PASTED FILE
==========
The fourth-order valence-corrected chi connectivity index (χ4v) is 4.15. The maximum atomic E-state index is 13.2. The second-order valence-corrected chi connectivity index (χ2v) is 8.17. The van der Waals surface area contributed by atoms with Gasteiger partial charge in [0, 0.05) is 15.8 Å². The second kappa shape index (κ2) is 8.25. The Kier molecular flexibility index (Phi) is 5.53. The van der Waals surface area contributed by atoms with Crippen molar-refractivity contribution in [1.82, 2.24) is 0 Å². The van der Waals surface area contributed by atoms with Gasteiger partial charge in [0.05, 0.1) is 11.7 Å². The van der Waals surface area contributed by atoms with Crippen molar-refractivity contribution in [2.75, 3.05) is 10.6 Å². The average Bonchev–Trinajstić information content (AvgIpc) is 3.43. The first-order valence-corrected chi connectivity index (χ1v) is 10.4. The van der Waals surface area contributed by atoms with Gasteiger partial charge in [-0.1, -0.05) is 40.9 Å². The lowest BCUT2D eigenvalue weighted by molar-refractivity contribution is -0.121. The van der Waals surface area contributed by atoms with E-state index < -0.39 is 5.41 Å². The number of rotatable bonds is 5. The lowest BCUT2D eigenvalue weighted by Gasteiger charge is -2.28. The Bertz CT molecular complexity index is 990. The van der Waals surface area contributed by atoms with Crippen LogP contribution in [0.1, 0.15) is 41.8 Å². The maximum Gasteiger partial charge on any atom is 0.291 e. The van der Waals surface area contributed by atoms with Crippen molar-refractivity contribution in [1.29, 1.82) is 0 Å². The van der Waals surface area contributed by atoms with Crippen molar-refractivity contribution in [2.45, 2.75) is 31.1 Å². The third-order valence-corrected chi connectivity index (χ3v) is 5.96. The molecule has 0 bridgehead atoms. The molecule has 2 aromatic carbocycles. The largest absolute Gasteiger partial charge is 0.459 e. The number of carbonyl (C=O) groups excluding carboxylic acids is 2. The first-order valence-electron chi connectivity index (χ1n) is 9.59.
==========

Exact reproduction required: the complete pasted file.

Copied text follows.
The fourth-order valence-corrected chi connectivity index (χ4v) is 4.15. The maximum atomic E-state index is 13.2. The second-order valence-corrected chi connectivity index (χ2v) is 8.17. The van der Waals surface area contributed by atoms with Gasteiger partial charge in [0, 0.05) is 15.8 Å². The second kappa shape index (κ2) is 8.25. The Kier molecular flexibility index (Phi) is 5.53. The van der Waals surface area contributed by atoms with Crippen molar-refractivity contribution in [1.82, 2.24) is 0 Å². The van der Waals surface area contributed by atoms with Gasteiger partial charge in [0.05, 0.1) is 11.7 Å². The van der Waals surface area contributed by atoms with Crippen molar-refractivity contribution in [2.75, 3.05) is 10.6 Å². The average Bonchev–Trinajstić information content (AvgIpc) is 3.43. The first-order valence-corrected chi connectivity index (χ1v) is 10.4. The van der Waals surface area contributed by atoms with Gasteiger partial charge in [-0.1, -0.05) is 40.9 Å². The lowest BCUT2D eigenvalue weighted by molar-refractivity contribution is -0.121. The van der Waals surface area contributed by atoms with E-state index < -0.39 is 5.41 Å². The number of rotatable bonds is 5. The lowest BCUT2D eigenvalue weighted by Gasteiger charge is -2.28. The Bertz CT molecular complexity index is 990. The van der Waals surface area contributed by atoms with Crippen LogP contribution in [0.1, 0.15) is 41.8 Å². The maximum Gasteiger partial charge on any atom is 0.291 e. The van der Waals surface area contributed by atoms with Crippen molar-refractivity contribution in [1.29, 1.82) is 0 Å². The van der Waals surface area contributed by atoms with Crippen molar-refractivity contribution in [2.45, 2.75) is 31.1 Å². The third-order valence-corrected chi connectivity index (χ3v) is 5.96. The molecule has 0 bridgehead atoms. The molecule has 2 aromatic carbocycles. The largest absolute Gasteiger partial charge is 0.459 e. The number of carbonyl (C=O) groups excluding carboxylic acids is 2. The first-order valence-electron chi connectivity index (χ1n) is 9.59.